# 9: Phase Equilibria

• 9.1: Thermodynamics of Mixing
A natural place to begin a discussion of mixtures is to consider a mixture of two gases.
• 9.2: Partial Molar Volume
he partial molar volume of compound A in a mixture of A and B can be defined using the total differential of V.
• 9.3: Chemical Potential
The chemical potential tells how the Gibbs function will change as the composition of the mixture changes. And since systems tend to seek a minimum aggregate Gibbs function, the chemical potential will point to the direction the system can move in order to reduce the total Gibbs function.
• 9.4: The Gibbs-Duhem Equation
The Gibbs-Duhem equation relates how the chemical potential can change for a given composition while the system maintains equilibrium. So for a binary system, consisting of components A and B (the two most often studied compounds in all of chemistry)
• 9.5: Non-ideality in Gases - Fugacity
The relationship for chemical potential was derived assuming ideal gas behavior. But for real gases that deviate widely from ideal behavior, the expression has only limited applicability. In order to use the simple expression on real gases, a “fudge” factor is introduced called fugacity. Fugacity is used instead of pressure.
• 9.6: Colligative Properties
Colligative properties are important properties of solutions as they describe how the properties of the solvent will change as solute (or solutes) is (are) added.
• 9.7: Solubility
The maximum solubility of a solute can be determined using the same methods we have used to describe colligative properties. If this chemical potential is lower than that of a pure solid solute, the solute will dissolve into the liquid solvent (in order to achieve a lower chemical potential!) So the point of saturation is reached when the chemical potential of the solute in the solution is equal to that of the pure solid solute.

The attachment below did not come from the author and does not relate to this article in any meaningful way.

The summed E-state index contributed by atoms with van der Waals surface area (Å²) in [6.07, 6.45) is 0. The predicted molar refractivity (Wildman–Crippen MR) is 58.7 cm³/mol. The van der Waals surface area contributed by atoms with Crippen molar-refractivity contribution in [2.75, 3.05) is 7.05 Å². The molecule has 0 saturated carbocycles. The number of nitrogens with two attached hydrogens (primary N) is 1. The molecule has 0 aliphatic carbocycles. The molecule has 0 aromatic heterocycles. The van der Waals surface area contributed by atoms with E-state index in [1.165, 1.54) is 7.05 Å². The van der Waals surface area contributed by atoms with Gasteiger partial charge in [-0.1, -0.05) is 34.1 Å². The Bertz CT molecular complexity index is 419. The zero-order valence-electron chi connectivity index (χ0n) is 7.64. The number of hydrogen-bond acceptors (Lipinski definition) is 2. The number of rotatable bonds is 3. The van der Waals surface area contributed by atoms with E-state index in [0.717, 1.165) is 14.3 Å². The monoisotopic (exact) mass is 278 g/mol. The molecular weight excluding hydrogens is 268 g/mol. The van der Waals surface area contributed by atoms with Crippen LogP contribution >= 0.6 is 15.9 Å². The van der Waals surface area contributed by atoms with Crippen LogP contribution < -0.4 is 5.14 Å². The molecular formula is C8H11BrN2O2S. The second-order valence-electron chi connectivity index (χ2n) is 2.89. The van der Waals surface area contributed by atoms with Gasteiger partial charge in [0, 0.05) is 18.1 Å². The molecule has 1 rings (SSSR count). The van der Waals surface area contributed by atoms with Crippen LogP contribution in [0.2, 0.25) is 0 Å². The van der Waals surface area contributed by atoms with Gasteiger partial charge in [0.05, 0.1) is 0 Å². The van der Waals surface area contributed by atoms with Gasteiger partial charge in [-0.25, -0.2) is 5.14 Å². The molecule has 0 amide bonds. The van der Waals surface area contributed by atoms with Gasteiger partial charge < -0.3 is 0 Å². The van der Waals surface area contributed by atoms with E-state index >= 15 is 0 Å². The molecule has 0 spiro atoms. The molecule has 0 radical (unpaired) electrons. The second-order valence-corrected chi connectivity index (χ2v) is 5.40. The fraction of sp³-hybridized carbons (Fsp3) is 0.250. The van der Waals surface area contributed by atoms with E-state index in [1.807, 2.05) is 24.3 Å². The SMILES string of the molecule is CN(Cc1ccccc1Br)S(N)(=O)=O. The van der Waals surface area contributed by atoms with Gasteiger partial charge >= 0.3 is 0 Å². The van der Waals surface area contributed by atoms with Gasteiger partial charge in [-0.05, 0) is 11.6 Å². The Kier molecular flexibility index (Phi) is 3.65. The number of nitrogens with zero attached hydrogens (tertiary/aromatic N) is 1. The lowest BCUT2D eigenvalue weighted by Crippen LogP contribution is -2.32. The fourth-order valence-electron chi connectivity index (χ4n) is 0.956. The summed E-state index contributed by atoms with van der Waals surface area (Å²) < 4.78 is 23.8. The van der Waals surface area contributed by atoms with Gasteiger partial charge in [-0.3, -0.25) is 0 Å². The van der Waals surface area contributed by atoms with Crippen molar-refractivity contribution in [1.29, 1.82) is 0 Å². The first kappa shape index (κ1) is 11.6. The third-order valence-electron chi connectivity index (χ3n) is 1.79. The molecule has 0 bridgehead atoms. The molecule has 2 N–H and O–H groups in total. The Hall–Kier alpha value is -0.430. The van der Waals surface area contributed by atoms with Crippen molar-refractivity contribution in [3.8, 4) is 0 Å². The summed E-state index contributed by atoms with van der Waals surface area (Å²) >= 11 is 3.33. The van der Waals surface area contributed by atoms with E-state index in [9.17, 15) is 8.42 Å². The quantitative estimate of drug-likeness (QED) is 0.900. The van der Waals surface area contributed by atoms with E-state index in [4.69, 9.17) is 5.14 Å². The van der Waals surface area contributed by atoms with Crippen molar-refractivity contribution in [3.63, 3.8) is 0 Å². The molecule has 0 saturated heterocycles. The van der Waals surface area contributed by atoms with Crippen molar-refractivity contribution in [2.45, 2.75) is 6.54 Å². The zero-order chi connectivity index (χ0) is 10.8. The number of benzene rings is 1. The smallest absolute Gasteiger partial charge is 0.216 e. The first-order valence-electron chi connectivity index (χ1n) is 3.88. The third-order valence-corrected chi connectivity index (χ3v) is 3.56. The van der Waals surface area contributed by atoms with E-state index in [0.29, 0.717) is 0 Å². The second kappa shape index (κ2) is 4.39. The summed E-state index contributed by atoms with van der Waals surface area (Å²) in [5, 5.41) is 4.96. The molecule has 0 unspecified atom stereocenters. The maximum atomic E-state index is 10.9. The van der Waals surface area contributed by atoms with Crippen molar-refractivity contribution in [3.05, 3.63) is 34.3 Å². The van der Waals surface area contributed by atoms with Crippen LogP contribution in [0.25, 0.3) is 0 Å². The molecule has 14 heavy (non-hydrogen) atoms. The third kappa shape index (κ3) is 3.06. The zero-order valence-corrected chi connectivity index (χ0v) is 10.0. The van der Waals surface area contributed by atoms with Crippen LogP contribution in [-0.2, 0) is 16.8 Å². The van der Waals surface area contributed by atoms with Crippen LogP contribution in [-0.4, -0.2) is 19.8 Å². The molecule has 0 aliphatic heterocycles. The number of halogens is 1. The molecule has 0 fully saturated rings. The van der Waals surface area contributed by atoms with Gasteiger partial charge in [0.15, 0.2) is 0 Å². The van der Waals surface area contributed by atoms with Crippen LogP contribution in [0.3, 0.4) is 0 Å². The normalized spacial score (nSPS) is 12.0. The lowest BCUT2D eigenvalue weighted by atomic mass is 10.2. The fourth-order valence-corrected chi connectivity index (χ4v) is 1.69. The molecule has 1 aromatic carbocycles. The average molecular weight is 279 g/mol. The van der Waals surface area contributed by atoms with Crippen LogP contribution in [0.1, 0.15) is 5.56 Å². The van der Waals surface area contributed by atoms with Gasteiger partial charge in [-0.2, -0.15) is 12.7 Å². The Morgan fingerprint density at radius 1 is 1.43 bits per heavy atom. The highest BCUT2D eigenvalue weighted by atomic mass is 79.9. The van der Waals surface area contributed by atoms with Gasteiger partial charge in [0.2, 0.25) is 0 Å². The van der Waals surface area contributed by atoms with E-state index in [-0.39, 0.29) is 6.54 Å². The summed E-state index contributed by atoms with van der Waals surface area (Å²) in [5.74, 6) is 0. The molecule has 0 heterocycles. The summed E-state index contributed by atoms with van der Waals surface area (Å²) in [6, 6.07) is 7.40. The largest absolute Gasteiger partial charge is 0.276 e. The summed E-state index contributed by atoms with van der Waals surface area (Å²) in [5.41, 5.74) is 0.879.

• 9.8: Non-ideality in Solutions - Activity
The bulk of the discussion in this chapter dealt with ideal solutions. However, real solutions will deviate from this kind of behavior. So much as in the case of gases, where fugacity was introduced to allow us to use the ideal models, activity is used to allow for the deviation of real solutes from limiting ideal behavior.
• 9.9: Prelude to Phase Equilibrium
From the very elementary stages of our journey to describe the physical nature of matter, we learn to classify mater into three (or more) phases: solid, liquid, and gas. This is a fairly easy classification system that can be based on such simple ideas as shape and volume.
• 9.E: Mixtures and Solutions (Exercises)
Exercises for Chapter 7 "Mixtures and Solutions" in Fleming's Physical Chemistry Textmap.
• 9.E: Phase Equilibrium (Exercises)
Exercises for Chapter 8 "Phase Equilibrium" in Fleming's Physical Chemistry Textmap.
• 9.S: Mixtures and Solutions (Summary)
Summary for Chapter 7 "Mixtures and Solutions" in Fleming's Physical Chemistry Textmap.
• 9.10: Single Component Phase Diagrams
The stability of phases can be predicted by the chemical potential, in that the most stable form of the substance will have the minimum chemical potential at the given temperature and pressure.
• 9.11: Criterion for Phase Equilibrium
The thermodynamic criterion for phase equilibrium is simple. It is based upon the chemical potentials of the components in a system. For simplicity, consider a system with only one component. For the overall system to be in equilibrium, the chemical potential of the compound in each phase present must be the same.
• 9.12: The Clapeyron Equation
Based on the thermodynamic criterion for equilibrium, it is possible to draw some conclusions about the state variables p and T and how they are related along phase boundaries. This results in the Clapeyron equation.
• 9.13: The Clausius-Clapeyron Equation
The Clapeyron equation can be developed further for phase equilibria involving the gas phase as one of the phases. This is the case for either sublimation (solid → gas) or vaporization (liquid → gas).

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